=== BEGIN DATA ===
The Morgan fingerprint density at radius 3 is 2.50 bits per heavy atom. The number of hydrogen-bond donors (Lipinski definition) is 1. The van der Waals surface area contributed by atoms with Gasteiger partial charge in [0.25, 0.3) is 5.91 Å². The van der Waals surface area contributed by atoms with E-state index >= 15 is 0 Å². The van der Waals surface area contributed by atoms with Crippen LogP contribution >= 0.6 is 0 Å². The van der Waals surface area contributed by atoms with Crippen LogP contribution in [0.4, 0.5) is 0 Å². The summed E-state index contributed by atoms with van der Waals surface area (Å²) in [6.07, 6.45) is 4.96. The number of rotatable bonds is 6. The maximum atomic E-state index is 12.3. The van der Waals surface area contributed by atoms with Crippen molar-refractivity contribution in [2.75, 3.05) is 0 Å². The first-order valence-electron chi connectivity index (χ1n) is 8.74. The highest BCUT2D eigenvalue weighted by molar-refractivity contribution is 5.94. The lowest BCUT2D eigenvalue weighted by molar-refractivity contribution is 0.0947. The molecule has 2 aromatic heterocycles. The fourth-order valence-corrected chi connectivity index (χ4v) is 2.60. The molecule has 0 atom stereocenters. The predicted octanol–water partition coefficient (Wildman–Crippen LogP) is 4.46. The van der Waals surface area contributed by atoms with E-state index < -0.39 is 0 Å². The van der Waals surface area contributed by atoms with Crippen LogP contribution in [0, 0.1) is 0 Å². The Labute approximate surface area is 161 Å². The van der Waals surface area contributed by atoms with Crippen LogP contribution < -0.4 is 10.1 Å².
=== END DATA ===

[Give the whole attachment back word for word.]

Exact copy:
The Morgan fingerprint density at radius 3 is 2.50 bits per heavy atom. The number of hydrogen-bond donors (Lipinski definition) is 1. The van der Waals surface area contributed by atoms with Gasteiger partial charge in [0.25, 0.3) is 5.91 Å². The van der Waals surface area contributed by atoms with E-state index >= 15 is 0 Å². The van der Waals surface area contributed by atoms with Crippen LogP contribution >= 0.6 is 0 Å². The van der Waals surface area contributed by atoms with Crippen LogP contribution in [0.4, 0.5) is 0 Å². The summed E-state index contributed by atoms with van der Waals surface area (Å²) in [6.07, 6.45) is 4.96. The number of rotatable bonds is 6. The maximum atomic E-state index is 12.3. The van der Waals surface area contributed by atoms with Crippen molar-refractivity contribution in [2.75, 3.05) is 0 Å². The first-order valence-electron chi connectivity index (χ1n) is 8.74. The highest BCUT2D eigenvalue weighted by molar-refractivity contribution is 5.94. The lowest BCUT2D eigenvalue weighted by molar-refractivity contribution is 0.0947. The molecule has 2 aromatic heterocycles. The fourth-order valence-corrected chi connectivity index (χ4v) is 2.60. The molecule has 0 atom stereocenters. The predicted octanol–water partition coefficient (Wildman–Crippen LogP) is 4.46. The van der Waals surface area contributed by atoms with E-state index < -0.39 is 0 Å². The van der Waals surface area contributed by atoms with Crippen LogP contribution in [0, 0.1) is 0 Å². The Labute approximate surface area is 161 Å². The van der Waals surface area contributed by atoms with Crippen LogP contribution < -0.4 is 10.1 Å².